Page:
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[ Recorded presentation ] Recorded presentation

Coordination of care and HAART adherence: Caregivers' views of what helps

Nancy L VanDevanter, DrPH, Mary K. Irvine, MPH, Saba A Jearld, MPH, Danielle Greene, MPH, Cheryl Merzel, DrPH, and Emily A. Nishi, MPA. Center for Applied Public Health, Mailman School of Public Health, Columbia University, 722 W. 168 St, New York, NY 10032, 212 305 1166, nlv1@columbia.edu

Background: Adherence to HAART presents significant challenges for caregivers of children perinatally infected with HIV. This study explores from the caregivers’ perspectives what aspects of HIV services contribute to HAART adherence. Methods: Qualitative interviews were conducted with a purposive sample of 30 caregivers recruited from Ryan White CARE Act Title IV clinics. Respondents included biological, kinship and non-kinship-adoptive caregivers between the ages of 29 and 73; 90% were female, 60% African-American, and 40% Latino. Interviews explored coordinative, informational, environmental, and interpersonal aspects of care. All sessions were audio-taped, transcribed, coded independently by two researchers, and analyzed in ATLAS.ti. Results: Caregivers described three aspects of their care contributing to HAART adherence: 1) Service Logistics. Flexibility of appointment scheduling is critical, as most caregivers have multiple demands on their time. Caregivers felt that clinic staff members understood this, and worked with them on scheduling, transportation and childcare to ensure that they could make up missed appointments. 2) Coordination of Services. Caregivers found “one-stop shopping” and the integration of adherence services into medical appointments for their children most helpful. Their providers frequently organized pharmacy home delivery services. 3) Adherence-specific Strategies. Caregivers cited clinicians teaching them specific strategies to reduce barriers to pediatric adherence, such as dissolving large pills in liquid, masking the taste of medications, and developing reward systems, games or other methods to decrease their children’s resistance to taking medications. Conclusion: Caregivers found services that were flexible, coordinated, and adherence-specific to be most helpful in maintaining HAART adherence for their children.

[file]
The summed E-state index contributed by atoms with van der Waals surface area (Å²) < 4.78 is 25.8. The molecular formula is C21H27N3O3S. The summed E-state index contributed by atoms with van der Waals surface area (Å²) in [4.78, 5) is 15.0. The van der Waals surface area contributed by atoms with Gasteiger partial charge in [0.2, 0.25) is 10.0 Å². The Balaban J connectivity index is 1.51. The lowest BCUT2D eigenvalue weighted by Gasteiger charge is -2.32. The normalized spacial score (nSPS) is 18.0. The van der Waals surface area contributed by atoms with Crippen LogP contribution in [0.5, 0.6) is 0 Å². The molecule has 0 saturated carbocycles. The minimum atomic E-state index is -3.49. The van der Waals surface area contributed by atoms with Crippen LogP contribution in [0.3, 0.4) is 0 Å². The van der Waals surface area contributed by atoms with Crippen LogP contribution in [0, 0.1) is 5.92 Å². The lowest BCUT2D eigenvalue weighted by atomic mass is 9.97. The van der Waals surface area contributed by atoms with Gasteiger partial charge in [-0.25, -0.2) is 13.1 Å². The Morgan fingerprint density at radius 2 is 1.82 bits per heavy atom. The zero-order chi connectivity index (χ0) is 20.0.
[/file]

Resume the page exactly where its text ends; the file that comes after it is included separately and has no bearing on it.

Learning Objectives:

Presenting author's disclosure statement:
I do not have any significant financial interest/arrangement or affiliation with any organization/institution whose products or services are being discussed in this session.

[ Recorded presentation ] Recorded presentation

HIV/AIDS Section Panel Session: Caregivers' Perspectives of the Elements of Care that Support Pediatric HIV Antiretroviral Adherence

The 132nd Annual Meeting (November 6-10, 2004) of APHA